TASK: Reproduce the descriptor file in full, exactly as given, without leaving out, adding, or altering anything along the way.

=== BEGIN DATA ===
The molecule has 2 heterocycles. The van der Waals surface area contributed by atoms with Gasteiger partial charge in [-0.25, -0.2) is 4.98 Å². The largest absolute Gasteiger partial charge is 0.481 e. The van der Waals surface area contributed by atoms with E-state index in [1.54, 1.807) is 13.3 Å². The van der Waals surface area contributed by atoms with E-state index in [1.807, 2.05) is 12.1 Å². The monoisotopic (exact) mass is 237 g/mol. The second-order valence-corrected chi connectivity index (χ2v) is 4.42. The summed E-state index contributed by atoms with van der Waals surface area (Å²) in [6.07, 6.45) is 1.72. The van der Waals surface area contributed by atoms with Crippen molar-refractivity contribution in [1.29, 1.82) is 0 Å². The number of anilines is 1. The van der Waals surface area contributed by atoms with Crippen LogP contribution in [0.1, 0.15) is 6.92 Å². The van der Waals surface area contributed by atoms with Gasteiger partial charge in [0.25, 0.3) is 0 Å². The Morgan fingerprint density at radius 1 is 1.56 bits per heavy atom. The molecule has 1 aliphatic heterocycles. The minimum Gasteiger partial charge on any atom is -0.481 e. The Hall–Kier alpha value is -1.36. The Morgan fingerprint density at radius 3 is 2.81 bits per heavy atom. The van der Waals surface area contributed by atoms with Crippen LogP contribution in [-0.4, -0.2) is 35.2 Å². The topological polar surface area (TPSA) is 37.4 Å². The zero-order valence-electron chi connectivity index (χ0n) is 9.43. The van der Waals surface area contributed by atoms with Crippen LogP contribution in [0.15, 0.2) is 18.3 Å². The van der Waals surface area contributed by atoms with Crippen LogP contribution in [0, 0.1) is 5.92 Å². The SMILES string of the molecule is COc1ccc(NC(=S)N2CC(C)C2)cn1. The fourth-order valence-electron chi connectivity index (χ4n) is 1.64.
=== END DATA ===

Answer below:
The molecule has 2 heterocycles. The van der Waals surface area contributed by atoms with Gasteiger partial charge in [-0.25, -0.2) is 4.98 Å². The largest absolute Gasteiger partial charge is 0.481 e. The van der Waals surface area contributed by atoms with E-state index in [1.54, 1.807) is 13.3 Å². The van der Waals surface area contributed by atoms with E-state index in [1.807, 2.05) is 12.1 Å². The monoisotopic (exact) mass is 237 g/mol. The second-order valence-corrected chi connectivity index (χ2v) is 4.42. The summed E-state index contributed by atoms with van der Waals surface area (Å²) in [6.07, 6.45) is 1.72. The van der Waals surface area contributed by atoms with Crippen molar-refractivity contribution in [1.29, 1.82) is 0 Å². The number of anilines is 1. The van der Waals surface area contributed by atoms with Crippen LogP contribution in [0.1, 0.15) is 6.92 Å². The van der Waals surface area contributed by atoms with Gasteiger partial charge in [0.25, 0.3) is 0 Å². The Morgan fingerprint density at radius 1 is 1.56 bits per heavy atom. The molecule has 1 aliphatic heterocycles. The minimum Gasteiger partial charge on any atom is -0.481 e. The Hall–Kier alpha value is -1.36. The Morgan fingerprint density at radius 3 is 2.81 bits per heavy atom. The van der Waals surface area contributed by atoms with Crippen LogP contribution in [-0.4, -0.2) is 35.2 Å². The topological polar surface area (TPSA) is 37.4 Å². The zero-order valence-electron chi connectivity index (χ0n) is 9.43. The van der Waals surface area contributed by atoms with Crippen LogP contribution in [0.15, 0.2) is 18.3 Å². The van der Waals surface area contributed by atoms with Crippen LogP contribution in [0, 0.1) is 5.92 Å². The SMILES string of the molecule is COc1ccc(NC(=S)N2CC(C)C2)cn1. The fourth-order valence-electron chi connectivity index (χ4n) is 1.64.